Breckenridge has a number of restaurants on the mountains. There are also terrific restaurants in town, with free shuttle service through Breckenridge. Beaver Run is part of a larger Conference Center. That is what brought us: for the second year in a row, my husband Charles and I are covering the Hartford Ski Spectacular - one of the biggest events for Wounded Warriors and other individuals who need adaptive equipment or techniques to ski or snowboard. With families, friends, therapists, and volunteers the total comes to over 800 people participating. This is the 21st year of the Hartford at Breckenridge and it has been a struggle to finance it this year, with the sharp recession. But, the dedicated sponsors and volunteers are pulling it off.

Terrific skiing at Breckenridge and Keystone

We were greeted by good natural snowfall and groomed conditions from the start of our trip. Early Saturday, we rented our equipment and took a fast test run at Breck. Then, off to Keystone, since we would not have time to ski there later in the week. Our one week pass included all the Vail Associates resorts - Vail, Beaver Creek, Breckenridge, Keystone, and Heavenly. They are my favorite Western resorts, and I try to visit them as much as possible.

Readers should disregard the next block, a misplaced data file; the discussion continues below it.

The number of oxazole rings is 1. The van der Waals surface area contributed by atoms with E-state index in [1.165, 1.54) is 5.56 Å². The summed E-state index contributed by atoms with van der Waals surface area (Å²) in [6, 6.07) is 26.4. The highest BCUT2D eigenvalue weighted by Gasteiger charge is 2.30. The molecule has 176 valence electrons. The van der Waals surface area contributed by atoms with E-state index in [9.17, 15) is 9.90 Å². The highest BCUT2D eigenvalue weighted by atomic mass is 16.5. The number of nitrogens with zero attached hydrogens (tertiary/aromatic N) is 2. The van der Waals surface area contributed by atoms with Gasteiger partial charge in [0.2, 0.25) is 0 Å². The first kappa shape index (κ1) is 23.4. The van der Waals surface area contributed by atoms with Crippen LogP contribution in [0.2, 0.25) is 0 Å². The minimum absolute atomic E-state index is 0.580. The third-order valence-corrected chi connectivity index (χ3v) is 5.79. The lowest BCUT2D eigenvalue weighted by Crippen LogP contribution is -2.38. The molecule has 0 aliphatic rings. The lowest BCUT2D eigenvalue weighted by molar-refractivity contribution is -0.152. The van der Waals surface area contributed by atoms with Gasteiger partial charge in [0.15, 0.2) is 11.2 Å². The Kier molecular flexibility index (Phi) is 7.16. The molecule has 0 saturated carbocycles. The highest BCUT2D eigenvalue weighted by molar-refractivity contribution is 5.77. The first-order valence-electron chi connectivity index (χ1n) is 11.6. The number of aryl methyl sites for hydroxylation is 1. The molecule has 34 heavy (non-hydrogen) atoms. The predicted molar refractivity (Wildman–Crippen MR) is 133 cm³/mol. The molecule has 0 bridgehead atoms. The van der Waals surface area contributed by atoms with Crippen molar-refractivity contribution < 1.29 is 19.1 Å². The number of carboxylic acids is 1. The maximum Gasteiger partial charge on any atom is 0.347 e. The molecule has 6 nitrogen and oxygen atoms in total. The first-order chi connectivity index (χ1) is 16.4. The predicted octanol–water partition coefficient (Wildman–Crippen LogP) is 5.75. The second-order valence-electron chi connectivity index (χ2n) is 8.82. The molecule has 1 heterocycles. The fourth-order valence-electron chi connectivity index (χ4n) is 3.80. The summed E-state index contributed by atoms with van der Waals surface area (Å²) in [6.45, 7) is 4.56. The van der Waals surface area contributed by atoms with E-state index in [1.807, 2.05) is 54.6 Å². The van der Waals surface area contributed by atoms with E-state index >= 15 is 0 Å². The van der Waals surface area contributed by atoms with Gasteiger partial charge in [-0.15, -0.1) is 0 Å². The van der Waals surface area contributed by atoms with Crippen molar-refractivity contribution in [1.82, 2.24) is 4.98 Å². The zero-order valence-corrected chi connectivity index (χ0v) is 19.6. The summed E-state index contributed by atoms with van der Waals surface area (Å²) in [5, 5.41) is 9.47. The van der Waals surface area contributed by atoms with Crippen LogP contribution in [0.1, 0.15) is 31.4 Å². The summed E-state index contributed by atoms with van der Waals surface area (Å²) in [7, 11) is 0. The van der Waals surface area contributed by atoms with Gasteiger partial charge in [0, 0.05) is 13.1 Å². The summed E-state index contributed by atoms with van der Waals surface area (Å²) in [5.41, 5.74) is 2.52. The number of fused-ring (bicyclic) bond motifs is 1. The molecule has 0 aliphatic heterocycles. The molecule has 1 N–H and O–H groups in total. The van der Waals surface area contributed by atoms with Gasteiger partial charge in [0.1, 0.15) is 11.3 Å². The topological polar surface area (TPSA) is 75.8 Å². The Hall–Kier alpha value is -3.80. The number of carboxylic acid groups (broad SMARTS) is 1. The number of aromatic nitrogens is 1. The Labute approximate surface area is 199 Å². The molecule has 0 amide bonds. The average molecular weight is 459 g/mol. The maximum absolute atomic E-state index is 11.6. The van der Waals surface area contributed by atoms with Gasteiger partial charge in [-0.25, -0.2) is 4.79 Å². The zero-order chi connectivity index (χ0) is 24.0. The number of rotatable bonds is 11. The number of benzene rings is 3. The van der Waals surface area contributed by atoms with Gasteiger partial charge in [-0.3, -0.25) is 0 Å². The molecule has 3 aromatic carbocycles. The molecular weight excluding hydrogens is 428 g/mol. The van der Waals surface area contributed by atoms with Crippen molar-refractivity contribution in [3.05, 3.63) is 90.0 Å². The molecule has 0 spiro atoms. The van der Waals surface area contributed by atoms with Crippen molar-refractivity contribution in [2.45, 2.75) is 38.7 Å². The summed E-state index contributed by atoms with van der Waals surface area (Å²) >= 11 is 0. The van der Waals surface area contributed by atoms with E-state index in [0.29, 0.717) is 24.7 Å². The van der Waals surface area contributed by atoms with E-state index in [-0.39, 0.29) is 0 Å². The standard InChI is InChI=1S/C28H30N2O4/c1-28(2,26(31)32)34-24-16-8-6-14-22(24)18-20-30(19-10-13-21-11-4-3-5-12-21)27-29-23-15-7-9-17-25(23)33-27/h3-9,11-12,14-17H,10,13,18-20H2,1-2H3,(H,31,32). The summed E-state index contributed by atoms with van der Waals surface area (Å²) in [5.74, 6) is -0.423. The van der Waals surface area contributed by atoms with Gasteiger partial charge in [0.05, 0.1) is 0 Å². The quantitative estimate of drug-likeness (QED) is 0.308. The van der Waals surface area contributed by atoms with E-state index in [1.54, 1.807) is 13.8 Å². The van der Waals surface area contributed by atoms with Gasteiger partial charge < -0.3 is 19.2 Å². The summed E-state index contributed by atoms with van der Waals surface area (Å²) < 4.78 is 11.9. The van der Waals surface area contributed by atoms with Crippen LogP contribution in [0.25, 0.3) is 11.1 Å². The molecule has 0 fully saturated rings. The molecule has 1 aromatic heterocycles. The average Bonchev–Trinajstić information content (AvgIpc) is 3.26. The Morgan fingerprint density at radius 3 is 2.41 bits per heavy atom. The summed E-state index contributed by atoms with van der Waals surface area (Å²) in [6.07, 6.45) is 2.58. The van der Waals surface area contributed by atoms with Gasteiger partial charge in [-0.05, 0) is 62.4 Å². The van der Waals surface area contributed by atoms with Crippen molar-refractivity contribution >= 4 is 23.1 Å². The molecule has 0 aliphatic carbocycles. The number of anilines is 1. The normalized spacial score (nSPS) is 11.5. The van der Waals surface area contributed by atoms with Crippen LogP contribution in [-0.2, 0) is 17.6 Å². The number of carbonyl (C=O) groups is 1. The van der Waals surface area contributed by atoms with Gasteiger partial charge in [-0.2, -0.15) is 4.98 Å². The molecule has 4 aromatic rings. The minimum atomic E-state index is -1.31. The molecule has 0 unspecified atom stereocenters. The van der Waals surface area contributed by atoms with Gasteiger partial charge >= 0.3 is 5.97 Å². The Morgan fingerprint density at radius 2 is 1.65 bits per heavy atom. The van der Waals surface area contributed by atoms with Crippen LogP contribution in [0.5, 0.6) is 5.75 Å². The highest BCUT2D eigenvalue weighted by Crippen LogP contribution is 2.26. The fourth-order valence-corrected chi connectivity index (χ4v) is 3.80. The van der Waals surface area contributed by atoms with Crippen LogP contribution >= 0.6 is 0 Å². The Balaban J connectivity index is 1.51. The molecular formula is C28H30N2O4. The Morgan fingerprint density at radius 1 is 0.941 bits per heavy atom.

Keystone has beautiful views, and there is a wonderful, friendly atmosphere among the visitors. But, I am sad to say, the long walk from the parking lots to the lifts can literally be a killer. It seems endless, especially when you are not used to the altitude, and are staggering in heavy boots, carrying skis. It is probably somewhat easier for the snowboarders. There are a few closer parking lots, at $20 each, and some limited close-in parking near other lifts. But, most visitors don’t know about them.

Last year, we suggested a system of golf carts, or some other means of transportation, to get visitors from the parking lots to the lifts. This year, with so many people out of work, it would be easier to get people to drive those carts. This is serious business - more older people are skiing, and they may not be very fit. The long walk is really dangerous. The River Run village is very nice, lively, with good shops and music. But, people trying desperately to get to the lifts and back are not really in the mood at that time.

Once we recovered and had a run, it was very nice. But, we had sapped most of our energy by that time. Keystone is continuing to make improvements, but how long can it take to get in some golf carts?